Aug. 9, 1988 — The Eternal World Network in Birmingham, Ala., aired the 45-minute Our Lady of the Rockies video.
Nov. 2, 1988 — In order to make room for a chapel and museum, dynamite was used to clear trees and rocks.
Dec. 20, 1990 — To mark the fifth anniversary, 250 balloons were released at 434 N. Main.
Sept. 20, 1992 – Leroy Lee, one of the main designers and builders of Our Lady of the Rockies, tells The Montana Standard that he credits Mary, mother of Jesus Christ, with the “string of miracles that led to the completion and placement of the statue.” Lee had just penned his own account in a book titled “Our Lady Builds a Statue.”
Sept. 18, 1993 – It may have taken eight years, but the Stitching Council shows off, for the first time, a hand-stitched quilt featuring Our Lady in white satin with a baby blue background.
March 3, 1994 — It was announced that a chapel was in the works at the base of Our Lady.
June 16, 1994 — The Montana Standard reports that Missoula industrialist Dennis Washington donated 15 acres to Our Lady of the Rockies Foundation. The land, located on the East Ridge, was to be used to build a chapel.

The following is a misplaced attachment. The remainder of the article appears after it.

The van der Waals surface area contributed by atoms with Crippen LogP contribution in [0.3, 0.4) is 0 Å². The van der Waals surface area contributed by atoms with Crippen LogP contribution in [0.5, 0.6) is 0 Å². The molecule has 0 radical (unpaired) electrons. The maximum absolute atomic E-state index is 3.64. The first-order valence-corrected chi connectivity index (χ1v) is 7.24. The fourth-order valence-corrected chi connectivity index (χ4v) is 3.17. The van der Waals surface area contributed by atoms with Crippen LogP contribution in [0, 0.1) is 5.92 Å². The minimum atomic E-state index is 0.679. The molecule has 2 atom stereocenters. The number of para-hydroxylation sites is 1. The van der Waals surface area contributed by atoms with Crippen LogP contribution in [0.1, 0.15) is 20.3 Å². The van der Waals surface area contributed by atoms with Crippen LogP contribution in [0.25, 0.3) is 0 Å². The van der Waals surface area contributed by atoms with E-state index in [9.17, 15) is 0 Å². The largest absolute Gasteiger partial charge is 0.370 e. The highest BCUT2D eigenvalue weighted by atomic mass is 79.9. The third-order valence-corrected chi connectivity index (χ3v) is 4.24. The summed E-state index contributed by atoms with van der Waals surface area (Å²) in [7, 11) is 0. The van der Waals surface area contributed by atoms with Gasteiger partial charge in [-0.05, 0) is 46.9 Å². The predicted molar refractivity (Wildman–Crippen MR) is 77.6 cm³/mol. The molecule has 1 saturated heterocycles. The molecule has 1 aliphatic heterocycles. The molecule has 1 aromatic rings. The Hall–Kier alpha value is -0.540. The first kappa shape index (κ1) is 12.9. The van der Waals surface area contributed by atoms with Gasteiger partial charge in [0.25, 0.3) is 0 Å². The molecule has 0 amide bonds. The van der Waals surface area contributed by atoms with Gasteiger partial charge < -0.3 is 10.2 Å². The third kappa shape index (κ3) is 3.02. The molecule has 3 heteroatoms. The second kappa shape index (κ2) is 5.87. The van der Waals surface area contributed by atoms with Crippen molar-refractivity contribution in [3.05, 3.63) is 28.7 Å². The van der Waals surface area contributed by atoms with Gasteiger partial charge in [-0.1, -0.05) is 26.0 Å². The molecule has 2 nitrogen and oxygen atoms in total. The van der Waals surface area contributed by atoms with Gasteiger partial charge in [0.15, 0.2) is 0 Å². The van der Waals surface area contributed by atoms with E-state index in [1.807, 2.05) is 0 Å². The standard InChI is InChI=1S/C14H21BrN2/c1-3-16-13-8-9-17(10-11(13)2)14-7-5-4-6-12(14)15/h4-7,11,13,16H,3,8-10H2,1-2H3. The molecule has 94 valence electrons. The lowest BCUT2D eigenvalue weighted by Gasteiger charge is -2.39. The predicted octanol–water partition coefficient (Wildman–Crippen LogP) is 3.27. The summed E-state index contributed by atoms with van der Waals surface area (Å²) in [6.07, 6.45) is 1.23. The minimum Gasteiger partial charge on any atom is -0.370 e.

Sept. 11, 1994 — At the insistence of a group called Freedom From Religion Foundation, federal officials put a halt to the Anaconda Job Corps assistance in building Our Lady chapel.
Sept. 15, 1994 — Our Lady of the Rockies Foundation accepted ruling by federal officials.
Dec. 15, 1994 — Lithographs of an Our Lady painting by Helena artist, Mike McFadden, were made available to the public.
Dec. 3, 1995 — Residents, volunteers reflected on 10 years of Our Lady.
Dec. 20, 1995 — A large crowd at the Mother Lode Theater again heard Mark Staples sing a hymn, "Our Lady of the Rockies."
April 1997 — Joe Roberts' "Memories of Our Lady of the Rockies," was headed for the book stores.
Dec. 25. 1997 — Joe and Joann Roberts received a papal blessing from Pope John Paul II. The Catholic leader had received Roberts' book the previous summer. .
July 1, 1998 — Federal and state highway officials met with Our Lady representatives to discuss the proposed tram.
Dec. 9, 1998 — Butte-Silver Bow pledged $2.6 million collateral for Our Lady tram.
April 3, 1999 — Bruce's Quick Lube donated 100% of money made for oil changes to tram project.
Sept. 1, 1999 — Gloria Clark's "Irish Madonna" to soon adorn chapel observatory.